Letters Section Editor: Robert M. Golub, MD, Senior Editor.
In Reply: Dr Atkins correctly points out limitations in the literature regarding neuraxial blockade as a strategy to reduce PPCs. The Clinical Crossroads article stated that the data were mixed but that general anesthesia was a probable risk factor. The article acknowledged several limitations of the meta-analysis by Rodgers et al1 and the finding of contradictory results from more recent studies. In that meta-analysis, the authors identified 28 studies of general surgery and 22 studies of vascular surgery. More than half of the vascular surgery studies were of patients undergoing aortic aneurysm repair or aortobifemoral bypass. These procedures, which involve abdominal incisions, confer a higher risk of PPCs than nonabdominal surgeries.2 Restricting the findings of Rodgers et al to these 40 studies (n = 3691), the results appear similar to those of the entire meta-analysis. This finding has applicability to the patient who was contemplating abdominal surgery. However, the evidence base in support of the benefit of neuraxial blockade must be considered incomplete and tentative. Future studies should include patients undergoing high-risk surgery and be sufficiently powered to detect clinically meaningful differences in PPC rates.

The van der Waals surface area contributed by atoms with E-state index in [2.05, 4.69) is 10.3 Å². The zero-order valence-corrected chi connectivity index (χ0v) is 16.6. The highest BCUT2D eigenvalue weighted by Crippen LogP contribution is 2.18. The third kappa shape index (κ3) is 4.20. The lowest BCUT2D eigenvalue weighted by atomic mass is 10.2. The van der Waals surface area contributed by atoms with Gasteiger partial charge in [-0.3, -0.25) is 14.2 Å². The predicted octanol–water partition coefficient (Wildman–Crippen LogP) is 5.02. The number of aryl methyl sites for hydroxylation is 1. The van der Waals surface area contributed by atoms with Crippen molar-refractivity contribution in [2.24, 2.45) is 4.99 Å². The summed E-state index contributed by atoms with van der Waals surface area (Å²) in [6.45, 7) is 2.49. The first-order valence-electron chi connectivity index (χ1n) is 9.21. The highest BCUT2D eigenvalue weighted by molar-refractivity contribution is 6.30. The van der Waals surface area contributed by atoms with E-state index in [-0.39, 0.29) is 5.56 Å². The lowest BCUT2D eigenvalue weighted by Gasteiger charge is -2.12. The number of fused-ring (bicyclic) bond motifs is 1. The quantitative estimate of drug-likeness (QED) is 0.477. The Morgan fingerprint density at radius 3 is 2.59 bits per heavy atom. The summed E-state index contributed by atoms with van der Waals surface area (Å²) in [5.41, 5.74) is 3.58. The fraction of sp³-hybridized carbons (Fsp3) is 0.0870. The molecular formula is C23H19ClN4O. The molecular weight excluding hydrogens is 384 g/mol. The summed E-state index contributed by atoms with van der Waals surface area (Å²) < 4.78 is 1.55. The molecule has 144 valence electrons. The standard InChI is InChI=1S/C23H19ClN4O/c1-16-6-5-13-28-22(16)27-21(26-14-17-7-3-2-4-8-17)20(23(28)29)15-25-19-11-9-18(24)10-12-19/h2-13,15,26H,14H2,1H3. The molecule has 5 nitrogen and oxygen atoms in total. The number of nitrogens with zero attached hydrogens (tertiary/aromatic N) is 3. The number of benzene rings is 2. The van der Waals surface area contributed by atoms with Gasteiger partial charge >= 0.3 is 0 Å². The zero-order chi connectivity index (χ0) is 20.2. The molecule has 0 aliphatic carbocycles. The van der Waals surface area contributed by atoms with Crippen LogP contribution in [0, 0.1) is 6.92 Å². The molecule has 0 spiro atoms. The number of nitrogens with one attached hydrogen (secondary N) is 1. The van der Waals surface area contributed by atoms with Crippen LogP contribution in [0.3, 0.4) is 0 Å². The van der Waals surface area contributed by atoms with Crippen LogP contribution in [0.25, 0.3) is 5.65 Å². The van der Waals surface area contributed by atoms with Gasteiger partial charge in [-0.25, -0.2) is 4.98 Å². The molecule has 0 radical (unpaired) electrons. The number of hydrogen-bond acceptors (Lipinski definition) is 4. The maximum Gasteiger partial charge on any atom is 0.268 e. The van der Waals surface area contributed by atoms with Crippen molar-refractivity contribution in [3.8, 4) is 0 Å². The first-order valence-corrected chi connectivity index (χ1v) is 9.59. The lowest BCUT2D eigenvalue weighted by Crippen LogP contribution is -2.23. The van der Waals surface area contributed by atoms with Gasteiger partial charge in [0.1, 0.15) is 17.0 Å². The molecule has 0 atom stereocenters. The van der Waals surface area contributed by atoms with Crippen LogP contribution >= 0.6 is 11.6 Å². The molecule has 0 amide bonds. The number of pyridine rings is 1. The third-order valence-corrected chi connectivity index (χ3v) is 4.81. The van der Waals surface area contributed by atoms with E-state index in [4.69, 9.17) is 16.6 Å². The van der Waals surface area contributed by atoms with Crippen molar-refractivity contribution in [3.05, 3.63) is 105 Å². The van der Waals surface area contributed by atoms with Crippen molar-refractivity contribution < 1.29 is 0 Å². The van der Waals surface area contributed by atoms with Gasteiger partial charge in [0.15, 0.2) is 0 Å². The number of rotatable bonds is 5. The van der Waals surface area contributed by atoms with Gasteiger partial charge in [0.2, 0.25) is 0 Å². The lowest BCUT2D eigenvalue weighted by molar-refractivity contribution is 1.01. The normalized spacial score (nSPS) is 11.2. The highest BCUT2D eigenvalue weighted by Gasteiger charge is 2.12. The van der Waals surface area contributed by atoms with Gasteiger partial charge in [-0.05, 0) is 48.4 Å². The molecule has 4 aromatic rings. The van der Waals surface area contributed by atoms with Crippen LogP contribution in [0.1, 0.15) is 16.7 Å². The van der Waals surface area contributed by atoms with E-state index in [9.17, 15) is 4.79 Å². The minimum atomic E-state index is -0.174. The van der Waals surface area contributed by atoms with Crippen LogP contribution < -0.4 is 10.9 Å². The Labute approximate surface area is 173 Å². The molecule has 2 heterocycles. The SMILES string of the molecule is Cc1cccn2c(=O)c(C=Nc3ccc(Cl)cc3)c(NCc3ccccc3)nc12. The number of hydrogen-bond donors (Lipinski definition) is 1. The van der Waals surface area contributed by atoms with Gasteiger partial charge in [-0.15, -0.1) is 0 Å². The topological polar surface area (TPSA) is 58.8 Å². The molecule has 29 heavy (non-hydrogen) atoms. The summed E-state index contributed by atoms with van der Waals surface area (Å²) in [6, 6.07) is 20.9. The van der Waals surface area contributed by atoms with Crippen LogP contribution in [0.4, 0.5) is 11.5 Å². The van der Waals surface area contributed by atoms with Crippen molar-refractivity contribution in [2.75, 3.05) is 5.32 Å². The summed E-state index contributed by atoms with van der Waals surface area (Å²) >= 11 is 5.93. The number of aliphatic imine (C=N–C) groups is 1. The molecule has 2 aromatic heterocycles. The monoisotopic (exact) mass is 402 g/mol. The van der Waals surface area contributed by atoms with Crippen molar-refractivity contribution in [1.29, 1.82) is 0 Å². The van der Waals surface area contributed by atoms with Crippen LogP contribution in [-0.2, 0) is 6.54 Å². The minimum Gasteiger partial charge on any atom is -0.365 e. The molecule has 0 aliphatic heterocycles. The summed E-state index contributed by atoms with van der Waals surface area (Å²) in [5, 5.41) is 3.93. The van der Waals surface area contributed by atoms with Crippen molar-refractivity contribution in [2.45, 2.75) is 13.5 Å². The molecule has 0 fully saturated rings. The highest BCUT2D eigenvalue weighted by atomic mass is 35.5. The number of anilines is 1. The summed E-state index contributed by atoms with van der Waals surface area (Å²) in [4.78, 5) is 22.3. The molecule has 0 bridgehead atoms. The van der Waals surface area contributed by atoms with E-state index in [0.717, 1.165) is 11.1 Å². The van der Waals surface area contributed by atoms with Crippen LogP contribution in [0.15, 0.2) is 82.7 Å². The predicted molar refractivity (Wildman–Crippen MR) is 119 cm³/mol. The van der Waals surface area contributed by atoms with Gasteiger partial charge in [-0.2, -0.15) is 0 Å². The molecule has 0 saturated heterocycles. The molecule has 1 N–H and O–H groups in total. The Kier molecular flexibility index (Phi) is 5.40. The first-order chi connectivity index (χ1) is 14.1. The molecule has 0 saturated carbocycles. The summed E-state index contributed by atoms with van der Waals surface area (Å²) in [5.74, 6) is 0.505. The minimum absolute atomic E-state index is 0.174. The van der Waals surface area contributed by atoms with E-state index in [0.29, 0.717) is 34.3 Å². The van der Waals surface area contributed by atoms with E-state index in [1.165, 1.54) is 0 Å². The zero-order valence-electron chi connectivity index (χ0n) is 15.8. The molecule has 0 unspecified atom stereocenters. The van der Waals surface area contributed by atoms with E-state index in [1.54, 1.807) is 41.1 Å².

Smetana GW. COPD and Abdominal Surgery—Reply. JAMA. 2007;298(10):1158–1159. doi:https://doi.org/10.1001/jama.298.10.1159-a
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